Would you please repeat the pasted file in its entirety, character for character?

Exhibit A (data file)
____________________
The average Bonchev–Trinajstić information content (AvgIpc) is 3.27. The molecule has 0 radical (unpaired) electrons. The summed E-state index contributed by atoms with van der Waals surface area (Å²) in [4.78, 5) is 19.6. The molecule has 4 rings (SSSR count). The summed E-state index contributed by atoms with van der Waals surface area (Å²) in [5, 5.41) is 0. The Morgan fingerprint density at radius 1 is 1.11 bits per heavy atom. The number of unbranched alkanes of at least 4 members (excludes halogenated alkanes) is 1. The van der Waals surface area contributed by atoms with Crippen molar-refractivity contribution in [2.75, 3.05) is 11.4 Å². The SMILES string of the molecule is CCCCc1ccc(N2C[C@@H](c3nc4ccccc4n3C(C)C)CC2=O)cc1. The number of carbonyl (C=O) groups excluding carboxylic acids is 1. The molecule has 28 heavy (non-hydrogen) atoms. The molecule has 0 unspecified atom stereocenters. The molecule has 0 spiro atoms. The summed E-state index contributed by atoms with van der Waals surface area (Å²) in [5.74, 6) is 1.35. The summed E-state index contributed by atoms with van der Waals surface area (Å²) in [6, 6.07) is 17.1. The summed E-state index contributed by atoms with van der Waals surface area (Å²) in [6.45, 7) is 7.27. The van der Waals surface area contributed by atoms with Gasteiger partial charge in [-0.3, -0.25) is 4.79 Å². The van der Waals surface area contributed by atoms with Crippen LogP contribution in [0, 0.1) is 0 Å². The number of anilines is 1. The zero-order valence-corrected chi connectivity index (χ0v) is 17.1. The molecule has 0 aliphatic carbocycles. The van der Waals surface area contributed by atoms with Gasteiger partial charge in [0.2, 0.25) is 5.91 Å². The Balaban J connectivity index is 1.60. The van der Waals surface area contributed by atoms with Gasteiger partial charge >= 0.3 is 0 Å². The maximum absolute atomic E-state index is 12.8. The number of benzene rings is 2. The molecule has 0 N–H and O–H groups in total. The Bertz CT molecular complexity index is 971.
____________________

The average Bonchev–Trinajstić information content (AvgIpc) is 3.27. The molecule has 0 radical (unpaired) electrons. The summed E-state index contributed by atoms with van der Waals surface area (Å²) in [4.78, 5) is 19.6. The molecule has 4 rings (SSSR count). The summed E-state index contributed by atoms with van der Waals surface area (Å²) in [5, 5.41) is 0. The Morgan fingerprint density at radius 1 is 1.11 bits per heavy atom. The number of unbranched alkanes of at least 4 members (excludes halogenated alkanes) is 1. The van der Waals surface area contributed by atoms with Crippen molar-refractivity contribution in [2.75, 3.05) is 11.4 Å². The SMILES string of the molecule is CCCCc1ccc(N2C[C@@H](c3nc4ccccc4n3C(C)C)CC2=O)cc1. The number of carbonyl (C=O) groups excluding carboxylic acids is 1. The molecule has 28 heavy (non-hydrogen) atoms. The molecule has 0 unspecified atom stereocenters. The molecule has 0 spiro atoms. The summed E-state index contributed by atoms with van der Waals surface area (Å²) in [5.74, 6) is 1.35. The summed E-state index contributed by atoms with van der Waals surface area (Å²) in [6, 6.07) is 17.1. The summed E-state index contributed by atoms with van der Waals surface area (Å²) in [6.45, 7) is 7.27. The van der Waals surface area contributed by atoms with Gasteiger partial charge in [-0.3, -0.25) is 4.79 Å². The van der Waals surface area contributed by atoms with Crippen LogP contribution in [0, 0.1) is 0 Å². The number of anilines is 1. The zero-order valence-corrected chi connectivity index (χ0v) is 17.1. The molecule has 0 aliphatic carbocycles. The van der Waals surface area contributed by atoms with Gasteiger partial charge in [0.2, 0.25) is 5.91 Å². The Balaban J connectivity index is 1.60. The van der Waals surface area contributed by atoms with Gasteiger partial charge >= 0.3 is 0 Å². The maximum absolute atomic E-state index is 12.8. The number of benzene rings is 2. The molecule has 0 N–H and O–H groups in total. The Bertz CT molecular complexity index is 971.